After losing his minimum wage job, Otto (Emilio Estevez) is conned into helping Bud (Harry Dean Stanton) repossess a car. After getting the taste of the repo man life, Otto finds himself drawn to the profession.
Meanwhile, a renegade scientist (Fox Harris) slips into town in a Chevy Malibu. In the trunk lies destructive evidence of extraterrestrial life.
Repo Man’s most interesting comparison is probably Close Encounters of the Third Kind. Whereas the former was more a vehicle for Spielberg to test out big budget filmmaking and hone his voice, the latter runneth over with ideas big and small. Both are expansive films that have nowhere else to end but the heavens above. Repo Man touches on all manner of disease inflicted on the mid 80’s, the specter of nuclear annihilation, the unrest in Central America (and the US’s two options to respond: prayer and military terror), the dehumanizing effect of consumer culture, etc.... The most consistent theme running through the picture is generational disillusionment between Gen X and their elders.
You can interpret Repo Man as the last time Otto, and by extension all of Gen X, would be taken in by their elders. Bud initially wins him over with sage advice. He floats a code of respect to property that casts repossession as an honorable endeavor. But Otto keeps talking long after running out of his best platitudes. Driving through the inner city, Bud looks out on the nattily dressed minorities and sees a mass of moochers. He asks, in pure exasperated disgust, “how much do they owe?” And then he finally reveals himself: “If there was just some way to find out how much the motherfuckers owe and making them pay,” a line that wouldn’t sound out of place in a pro Reagan diatribe, the furthest thing from Otto’s “white suburban punk” philosophy. He bolts from Buds car in a flash, disowning his surrogate father. The next time Otto and Bud meet, their roles reverse. Otto becomes the caregiver, the voice of reason. This dynamic parallels the drama behind the camera. Director Alex Cox became so worried about Harry Dean Stanton’s deranged on-set behavior, that he wrote “Bud” out of scenes later in the film.
Bud’s failure as a surrogate father aside, Otto must have realized at some point that the senior repo men were using him. It’s always Otto’s job to drive the hot car, making him a target for bullets and physical abuse. His senior partners follow at a distance, safe in their anonymity. The repo lot employs a small coterie of managers and security, none of whom seem to ever dirty their hands with any actual work. For his efforts Bud only claims 40% of the take from each vehicle.
On a societal level, the film coincided with the re-election of Ronald Reagan in 1984, an event credited with taking the wind out of the sails of the first wave of American hardcore punk. Many of the artists on the soundtrack made sport out of Reagan (typical of their attitude was “I Shot the Devil” by Suicidal Tendencies). Reagan and his policies may not have rescued America from the brink of hopelessness in any tangible way, but he did give the country a raft of scapegoats to shoulder the blame. Communists, welfare moochers, disrespectful punks, and their ilk were somehow the base of all the country’s problems. It took a social revolution to effectively combat them, and a whole industry of hucksters beamed into American households from television and radio offering not so much solutions as echoes of Reagan’s sentiments.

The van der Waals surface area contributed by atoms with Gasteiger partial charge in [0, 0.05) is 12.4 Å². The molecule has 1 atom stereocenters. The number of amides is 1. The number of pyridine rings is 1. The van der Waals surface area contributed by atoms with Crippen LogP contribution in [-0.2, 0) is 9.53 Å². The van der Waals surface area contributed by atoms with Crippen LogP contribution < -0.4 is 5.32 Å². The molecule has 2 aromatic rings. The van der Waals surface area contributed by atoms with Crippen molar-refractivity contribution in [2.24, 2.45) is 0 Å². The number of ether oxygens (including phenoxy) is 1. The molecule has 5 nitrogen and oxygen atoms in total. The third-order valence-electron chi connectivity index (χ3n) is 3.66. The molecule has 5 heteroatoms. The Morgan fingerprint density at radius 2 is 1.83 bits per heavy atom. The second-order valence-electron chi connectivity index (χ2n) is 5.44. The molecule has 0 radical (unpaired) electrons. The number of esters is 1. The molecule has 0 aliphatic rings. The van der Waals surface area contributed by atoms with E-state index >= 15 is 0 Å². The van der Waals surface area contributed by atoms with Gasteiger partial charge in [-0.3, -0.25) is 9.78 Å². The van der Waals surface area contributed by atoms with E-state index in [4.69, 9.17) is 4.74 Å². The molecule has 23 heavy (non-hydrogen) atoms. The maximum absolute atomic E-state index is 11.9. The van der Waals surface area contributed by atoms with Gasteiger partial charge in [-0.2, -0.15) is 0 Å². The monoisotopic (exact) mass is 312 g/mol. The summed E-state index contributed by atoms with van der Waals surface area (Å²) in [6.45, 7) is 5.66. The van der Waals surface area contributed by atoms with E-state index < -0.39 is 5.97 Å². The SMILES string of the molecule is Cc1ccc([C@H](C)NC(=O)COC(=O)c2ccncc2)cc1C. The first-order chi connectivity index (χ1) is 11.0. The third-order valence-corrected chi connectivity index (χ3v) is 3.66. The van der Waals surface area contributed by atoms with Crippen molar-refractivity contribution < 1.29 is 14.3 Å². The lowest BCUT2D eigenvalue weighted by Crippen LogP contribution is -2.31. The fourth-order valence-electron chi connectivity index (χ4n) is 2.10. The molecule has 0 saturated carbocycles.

The whole older generation seems out of whack. Otto’s parents answer to the slick televangelist, surrendering unto him what would have been Otto’s rightful inheritance for an obvious scam, but even the supposedly salt of the earth blue collar workers of this era pass around “Dioretix” (a play on L. Ron Hubbard’s Dynanetics) as a mystical text.
The intelligentsia of this world are questionable figures. J. Robert Oppenheimer, father of the nuclear bomb, was well spoken, conflicted in his role developing weapons of mass destruction, and thought of as a martyr sacrificed to the anti-communist witch hunts of the 1950s. His progeny, J. Frank Parnell, supposedly the inventor of the neutron bomb (in real life it was Sam Cohen, though the film leaves this ambiguous), is a fun house mirror version. He rambles and babbles. He leads innocent civilians into fatal contact with his extraterrestrial cargo. When he and Otto meet, Parnell delivers an apocalyptic spin on Bud’s repo code. His neutron bomb will leave buildings and property intact while killing all of the people.
Repo Man reaches the conclusion that the eighties were a bad deal for the youths of the day. Otto chooses to fly away rather than remain part of it. Though obviously not intentional, the ending plays as a more nihilistic version of the same “fly away” theme from The Neverending Story, also released in 1984.